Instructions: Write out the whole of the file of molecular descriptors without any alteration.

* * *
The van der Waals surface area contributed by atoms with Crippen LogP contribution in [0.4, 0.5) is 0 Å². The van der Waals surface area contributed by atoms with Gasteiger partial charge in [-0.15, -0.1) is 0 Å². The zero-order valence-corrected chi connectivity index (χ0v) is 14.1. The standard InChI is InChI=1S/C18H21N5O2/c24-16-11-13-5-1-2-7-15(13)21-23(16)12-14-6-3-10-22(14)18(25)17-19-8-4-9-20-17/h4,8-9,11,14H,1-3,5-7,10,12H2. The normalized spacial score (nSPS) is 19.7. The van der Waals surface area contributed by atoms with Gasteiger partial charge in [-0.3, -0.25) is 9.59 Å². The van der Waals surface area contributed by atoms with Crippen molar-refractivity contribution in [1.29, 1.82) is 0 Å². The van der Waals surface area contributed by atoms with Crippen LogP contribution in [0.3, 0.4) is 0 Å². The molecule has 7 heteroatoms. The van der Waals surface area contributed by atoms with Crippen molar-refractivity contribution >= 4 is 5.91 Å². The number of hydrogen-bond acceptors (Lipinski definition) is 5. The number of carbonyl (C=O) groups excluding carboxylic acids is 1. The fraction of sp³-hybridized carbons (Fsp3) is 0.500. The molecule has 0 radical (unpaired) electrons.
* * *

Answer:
The van der Waals surface area contributed by atoms with Crippen LogP contribution in [0.4, 0.5) is 0 Å². The van der Waals surface area contributed by atoms with Gasteiger partial charge in [-0.15, -0.1) is 0 Å². The zero-order valence-corrected chi connectivity index (χ0v) is 14.1. The standard InChI is InChI=1S/C18H21N5O2/c24-16-11-13-5-1-2-7-15(13)21-23(16)12-14-6-3-10-22(14)18(25)17-19-8-4-9-20-17/h4,8-9,11,14H,1-3,5-7,10,12H2. The normalized spacial score (nSPS) is 19.7. The van der Waals surface area contributed by atoms with Gasteiger partial charge in [-0.3, -0.25) is 9.59 Å². The van der Waals surface area contributed by atoms with Crippen molar-refractivity contribution in [1.29, 1.82) is 0 Å². The van der Waals surface area contributed by atoms with Crippen LogP contribution in [0.3, 0.4) is 0 Å². The molecule has 7 heteroatoms. The van der Waals surface area contributed by atoms with Crippen molar-refractivity contribution >= 4 is 5.91 Å². The number of hydrogen-bond acceptors (Lipinski definition) is 5. The number of carbonyl (C=O) groups excluding carboxylic acids is 1. The fraction of sp³-hybridized carbons (Fsp3) is 0.500. The molecule has 0 radical (unpaired) electrons.